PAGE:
If it is a vinyl decal, try heat. Hair dryer or heat gun, warm it up and peel it off. Any glue residue can be removed with mineral spirits of varsol. You could always just face it into the sun for a couple hours and that should be enough heat to soften to glue enough to remove it. If you use a heat gun, be careful since it is a plastic canoe.
The joys of 22 years in the Sign Industry, I know how to apply and remove most vinyl graphics.
Same principal if it is a regular type decal, a little heat always helps, the sun is great for that since we know it won't break the glass. A razor blade works wonders, either just lift an edge and peel slowly and carefully, or, again, slowly scrape it off with the razor. Keep the blade on about a 45 degree angle. Straight edge razor, utility knife blade with the back edge taped for ease of use (you call these box cutters in the USA me thinks).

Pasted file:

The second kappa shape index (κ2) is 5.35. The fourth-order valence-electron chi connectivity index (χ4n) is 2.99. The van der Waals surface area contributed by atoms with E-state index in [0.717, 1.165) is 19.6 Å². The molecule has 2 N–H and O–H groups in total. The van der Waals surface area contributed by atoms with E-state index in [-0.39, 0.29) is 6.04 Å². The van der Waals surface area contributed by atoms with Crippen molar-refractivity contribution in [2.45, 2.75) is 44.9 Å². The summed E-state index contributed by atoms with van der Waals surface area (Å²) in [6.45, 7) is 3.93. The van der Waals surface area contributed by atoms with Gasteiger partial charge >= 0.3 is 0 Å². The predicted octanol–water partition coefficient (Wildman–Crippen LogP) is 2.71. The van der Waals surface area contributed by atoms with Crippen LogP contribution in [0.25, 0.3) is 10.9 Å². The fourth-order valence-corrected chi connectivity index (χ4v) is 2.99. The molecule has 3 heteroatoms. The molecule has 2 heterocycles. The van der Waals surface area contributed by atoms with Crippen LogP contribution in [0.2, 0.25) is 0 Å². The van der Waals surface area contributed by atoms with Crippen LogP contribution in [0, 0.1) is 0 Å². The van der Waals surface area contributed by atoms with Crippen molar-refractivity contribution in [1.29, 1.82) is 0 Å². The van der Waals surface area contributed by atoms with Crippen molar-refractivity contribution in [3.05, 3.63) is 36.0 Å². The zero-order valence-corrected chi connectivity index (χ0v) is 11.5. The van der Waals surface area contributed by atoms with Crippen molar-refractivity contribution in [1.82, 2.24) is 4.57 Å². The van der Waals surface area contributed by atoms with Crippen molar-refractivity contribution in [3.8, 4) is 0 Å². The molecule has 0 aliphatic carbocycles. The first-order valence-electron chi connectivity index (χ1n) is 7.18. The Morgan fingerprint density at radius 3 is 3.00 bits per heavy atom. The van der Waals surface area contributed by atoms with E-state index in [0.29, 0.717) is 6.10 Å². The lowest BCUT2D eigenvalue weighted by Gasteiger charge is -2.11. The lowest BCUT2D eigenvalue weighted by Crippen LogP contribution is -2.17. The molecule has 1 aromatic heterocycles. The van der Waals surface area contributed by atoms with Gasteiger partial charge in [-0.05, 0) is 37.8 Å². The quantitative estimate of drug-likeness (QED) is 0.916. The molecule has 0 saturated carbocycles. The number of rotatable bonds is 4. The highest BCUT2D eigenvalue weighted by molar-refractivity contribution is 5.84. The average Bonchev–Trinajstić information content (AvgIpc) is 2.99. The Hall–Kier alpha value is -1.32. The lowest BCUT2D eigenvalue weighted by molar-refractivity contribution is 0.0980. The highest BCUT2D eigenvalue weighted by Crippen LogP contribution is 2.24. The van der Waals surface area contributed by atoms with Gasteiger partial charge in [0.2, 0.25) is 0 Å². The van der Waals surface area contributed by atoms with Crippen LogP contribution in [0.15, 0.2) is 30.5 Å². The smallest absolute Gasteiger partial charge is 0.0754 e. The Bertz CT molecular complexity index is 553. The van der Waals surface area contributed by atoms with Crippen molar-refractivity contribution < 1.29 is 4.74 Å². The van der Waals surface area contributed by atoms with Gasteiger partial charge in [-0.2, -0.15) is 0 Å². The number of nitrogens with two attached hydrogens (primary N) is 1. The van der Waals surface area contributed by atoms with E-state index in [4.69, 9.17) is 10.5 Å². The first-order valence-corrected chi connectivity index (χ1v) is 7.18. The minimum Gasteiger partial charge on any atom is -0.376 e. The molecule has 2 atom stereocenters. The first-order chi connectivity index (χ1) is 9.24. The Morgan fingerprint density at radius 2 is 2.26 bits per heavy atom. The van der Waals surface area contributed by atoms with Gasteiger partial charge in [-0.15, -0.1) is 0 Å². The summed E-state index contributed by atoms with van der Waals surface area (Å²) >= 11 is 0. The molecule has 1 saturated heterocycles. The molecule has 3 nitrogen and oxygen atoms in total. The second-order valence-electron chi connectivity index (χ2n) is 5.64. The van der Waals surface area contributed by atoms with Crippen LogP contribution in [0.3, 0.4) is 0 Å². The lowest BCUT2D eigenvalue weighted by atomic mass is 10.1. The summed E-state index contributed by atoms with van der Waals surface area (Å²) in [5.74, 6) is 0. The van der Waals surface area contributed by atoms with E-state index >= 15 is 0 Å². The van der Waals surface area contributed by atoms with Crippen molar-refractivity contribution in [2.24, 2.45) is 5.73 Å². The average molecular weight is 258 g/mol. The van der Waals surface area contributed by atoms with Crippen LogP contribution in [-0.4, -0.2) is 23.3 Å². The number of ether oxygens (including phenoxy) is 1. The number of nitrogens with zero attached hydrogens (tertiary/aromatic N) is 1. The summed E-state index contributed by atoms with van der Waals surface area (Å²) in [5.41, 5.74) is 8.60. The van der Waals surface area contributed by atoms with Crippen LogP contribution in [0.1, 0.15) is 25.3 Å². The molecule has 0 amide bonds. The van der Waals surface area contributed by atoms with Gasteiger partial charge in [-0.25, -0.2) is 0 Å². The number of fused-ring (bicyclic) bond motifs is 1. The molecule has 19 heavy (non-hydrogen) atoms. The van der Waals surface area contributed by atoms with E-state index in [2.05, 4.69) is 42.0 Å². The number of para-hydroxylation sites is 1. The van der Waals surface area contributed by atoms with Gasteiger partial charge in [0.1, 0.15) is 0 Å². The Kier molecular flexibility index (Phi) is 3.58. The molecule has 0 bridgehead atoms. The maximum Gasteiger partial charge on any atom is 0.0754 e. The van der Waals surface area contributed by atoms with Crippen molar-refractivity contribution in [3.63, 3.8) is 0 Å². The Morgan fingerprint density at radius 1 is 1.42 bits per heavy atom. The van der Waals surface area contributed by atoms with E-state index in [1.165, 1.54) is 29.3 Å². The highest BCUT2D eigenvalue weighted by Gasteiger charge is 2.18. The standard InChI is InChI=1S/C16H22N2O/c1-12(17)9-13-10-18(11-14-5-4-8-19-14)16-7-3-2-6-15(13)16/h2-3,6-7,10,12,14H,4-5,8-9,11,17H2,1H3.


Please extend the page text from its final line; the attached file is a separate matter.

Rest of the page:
If it is of the reflective type vinyl it will be a wee bit more tedious. They get the material reflective by adding glass beads to the vinyl compound. Heat works best with this type but it takes longer since it tends to break into smaller pieces. Heat, razor and Patience is key.
Any residual glue again can usually be cleaned with Mineral Spirits or Varsol. Other solvents could be used but the two mentioned should work on a petroleum based adhesive and are more benign than say lacquer thinner and shouldn't affect the vehicle finish if spilled on it.
Any water based or more modern synthesized glue is a crap shoot, but there is always trying to roll it off with a thumb or continued scraping. If you work carefully enough, the glue should come off with the decal and leave no residue.
Actually it'd be safest to keep the sticker and include a copy of the: sales slip, the dealers business license and a photo identification of all parties involved in the transaction. Of course sealed under clear waterproof plastic. If any dog's are involved in the sale or receipt of the canoe, include their license and latest rabies inoculation.